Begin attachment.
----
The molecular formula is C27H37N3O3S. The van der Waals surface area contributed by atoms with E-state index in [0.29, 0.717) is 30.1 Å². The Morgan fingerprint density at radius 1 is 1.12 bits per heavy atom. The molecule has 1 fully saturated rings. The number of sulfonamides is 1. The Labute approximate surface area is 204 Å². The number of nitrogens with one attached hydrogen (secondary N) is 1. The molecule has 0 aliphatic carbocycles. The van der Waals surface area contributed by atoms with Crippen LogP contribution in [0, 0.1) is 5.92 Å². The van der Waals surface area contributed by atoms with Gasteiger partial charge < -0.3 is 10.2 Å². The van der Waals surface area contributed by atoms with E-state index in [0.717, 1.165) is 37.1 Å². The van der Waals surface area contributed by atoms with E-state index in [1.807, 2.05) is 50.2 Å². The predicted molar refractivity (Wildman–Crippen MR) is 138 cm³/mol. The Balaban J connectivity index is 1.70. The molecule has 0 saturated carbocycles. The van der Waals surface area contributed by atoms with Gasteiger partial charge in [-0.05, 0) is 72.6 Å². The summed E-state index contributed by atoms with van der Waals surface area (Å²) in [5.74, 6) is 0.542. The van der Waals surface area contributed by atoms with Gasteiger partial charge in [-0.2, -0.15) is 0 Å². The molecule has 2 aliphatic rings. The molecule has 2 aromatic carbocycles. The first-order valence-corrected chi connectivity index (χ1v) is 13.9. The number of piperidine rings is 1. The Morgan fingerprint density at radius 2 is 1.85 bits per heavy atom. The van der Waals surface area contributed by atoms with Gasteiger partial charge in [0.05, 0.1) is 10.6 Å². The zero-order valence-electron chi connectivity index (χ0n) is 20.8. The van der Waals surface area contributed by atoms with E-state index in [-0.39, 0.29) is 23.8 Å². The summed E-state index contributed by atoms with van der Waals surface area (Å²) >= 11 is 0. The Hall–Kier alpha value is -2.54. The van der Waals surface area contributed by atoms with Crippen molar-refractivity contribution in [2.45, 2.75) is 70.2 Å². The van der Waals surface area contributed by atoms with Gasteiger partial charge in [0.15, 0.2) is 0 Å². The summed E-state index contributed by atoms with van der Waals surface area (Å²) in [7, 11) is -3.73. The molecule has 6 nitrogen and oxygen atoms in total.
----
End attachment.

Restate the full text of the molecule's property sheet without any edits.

The molecular formula is C27H37N3O3S. The van der Waals surface area contributed by atoms with E-state index in [0.29, 0.717) is 30.1 Å². The Morgan fingerprint density at radius 1 is 1.12 bits per heavy atom. The molecule has 1 fully saturated rings. The number of sulfonamides is 1. The Labute approximate surface area is 204 Å². The number of nitrogens with one attached hydrogen (secondary N) is 1. The molecule has 0 aliphatic carbocycles. The van der Waals surface area contributed by atoms with Crippen LogP contribution in [0, 0.1) is 5.92 Å². The van der Waals surface area contributed by atoms with Gasteiger partial charge < -0.3 is 10.2 Å². The van der Waals surface area contributed by atoms with E-state index in [0.717, 1.165) is 37.1 Å². The van der Waals surface area contributed by atoms with E-state index in [1.807, 2.05) is 50.2 Å². The predicted molar refractivity (Wildman–Crippen MR) is 138 cm³/mol. The Balaban J connectivity index is 1.70. The molecule has 0 saturated carbocycles. The van der Waals surface area contributed by atoms with Gasteiger partial charge in [-0.05, 0) is 72.6 Å². The summed E-state index contributed by atoms with van der Waals surface area (Å²) in [5.74, 6) is 0.542. The van der Waals surface area contributed by atoms with Gasteiger partial charge in [-0.2, -0.15) is 0 Å². The molecule has 2 aliphatic rings. The molecule has 2 aromatic carbocycles. The first-order valence-corrected chi connectivity index (χ1v) is 13.9. The number of piperidine rings is 1. The Morgan fingerprint density at radius 2 is 1.85 bits per heavy atom. The van der Waals surface area contributed by atoms with Gasteiger partial charge in [0.05, 0.1) is 10.6 Å². The zero-order valence-electron chi connectivity index (χ0n) is 20.8. The van der Waals surface area contributed by atoms with E-state index in [-0.39, 0.29) is 23.8 Å². The summed E-state index contributed by atoms with van der Waals surface area (Å²) >= 11 is 0. The Hall–Kier alpha value is -2.54. The van der Waals surface area contributed by atoms with Crippen molar-refractivity contribution in [2.45, 2.75) is 70.2 Å². The van der Waals surface area contributed by atoms with Gasteiger partial charge in [0.15, 0.2) is 0 Å². The summed E-state index contributed by atoms with van der Waals surface area (Å²) in [7, 11) is -3.73. The molecule has 6 nitrogen and oxygen atoms in total.